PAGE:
Jason Payne, Associate Professor, UCLA Architecture and Urban Design

The Los Angeles Department of Water and Power (LADWP, or simply DWP) oversees the largest municipal infrastructure in the United States. The scale of this network of streams and rivers, lakes and reservoirs, dams, aqueducts, culverts, pipes, stations, substations, and power lines is vast, spanning several western states. Physical evidence of this infrastructure is everywhere but goes unnoticed: everywhere yet nowhere at once. Usually its invisibility occurs secondarily, the inevitable side effect of ubiquity. In certain cases, however, the suppression of the system’s physical presence is purposeful, a conscious decision by its architects and engineers to hide certain objects in plain sight. This is especially true of the substations, buildings that fade into the urban background through either textbook contextualism or, more interestingly, through dead iconography. This studio begins with an exploration of these substations for their potential to inform a new language for form that occurs at the intersection of infrastructure and architecture.

The development of this language occurs in the design of new substations and of a larger building, the LADWP Headquarters complex in downtown Los Angeles. In terms of iconography and expression the existing headquarters building runs counter to the more subtle, reclusive approach taken for so much of the rest of the system. Instead the building celebrates its authority over water, its power. Indeed the word power may be understood in two ways here: the power created and distributed by DWP, as well as the power DWP has in the larger context of Los Angeles. For as we know, LA is located in a very arid semi-desert and cannot exist without water from afar. For this reason, DWP may very well be the most powerful municipal entity in LA. While there are larger buildings than this one in the city and there are those more flamboyant, there is likely none more important than DWP Headquarters.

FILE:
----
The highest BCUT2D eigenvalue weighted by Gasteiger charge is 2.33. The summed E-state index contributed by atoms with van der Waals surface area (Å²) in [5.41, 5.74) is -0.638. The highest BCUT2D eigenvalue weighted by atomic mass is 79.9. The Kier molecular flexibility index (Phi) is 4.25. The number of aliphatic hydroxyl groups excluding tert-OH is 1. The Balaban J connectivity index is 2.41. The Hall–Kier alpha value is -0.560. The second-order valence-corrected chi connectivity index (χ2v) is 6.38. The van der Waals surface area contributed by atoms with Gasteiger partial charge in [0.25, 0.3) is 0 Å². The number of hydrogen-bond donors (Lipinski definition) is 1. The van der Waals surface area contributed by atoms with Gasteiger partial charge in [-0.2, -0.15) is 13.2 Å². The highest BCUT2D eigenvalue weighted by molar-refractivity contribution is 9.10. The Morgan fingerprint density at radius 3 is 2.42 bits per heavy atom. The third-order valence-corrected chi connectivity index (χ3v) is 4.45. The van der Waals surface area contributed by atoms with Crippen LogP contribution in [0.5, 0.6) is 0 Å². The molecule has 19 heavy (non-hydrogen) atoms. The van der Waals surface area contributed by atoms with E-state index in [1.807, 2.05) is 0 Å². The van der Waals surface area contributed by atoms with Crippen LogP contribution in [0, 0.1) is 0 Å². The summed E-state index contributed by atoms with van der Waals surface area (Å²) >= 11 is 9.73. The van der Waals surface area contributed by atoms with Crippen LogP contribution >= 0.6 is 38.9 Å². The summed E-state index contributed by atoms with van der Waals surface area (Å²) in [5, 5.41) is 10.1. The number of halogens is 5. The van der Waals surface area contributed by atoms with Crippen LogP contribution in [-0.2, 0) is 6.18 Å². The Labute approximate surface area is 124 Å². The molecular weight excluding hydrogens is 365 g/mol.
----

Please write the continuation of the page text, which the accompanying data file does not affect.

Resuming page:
This said, our relationship to water in Los Angeles has changed. A dark history and parched present render DWP’s style and effects painfully naive. The curious reticence of anonymous substations seems the affect to go with now. The project proceeds through three phases, each treated as discrete design problems: exteriority, interiority, and ambivalent synthesis.

Students: Sami Boukai, Tzu-Jung Chang, Jonathan Chiang, Dokyung Kim, Andrew Ko, Devin Koba, Haiyi Lai, Jeannette Mundy, Jade Narrido, Achariyar Rojanapirom, Tuan Gia Tran, Tessa Watson.



Jason Payne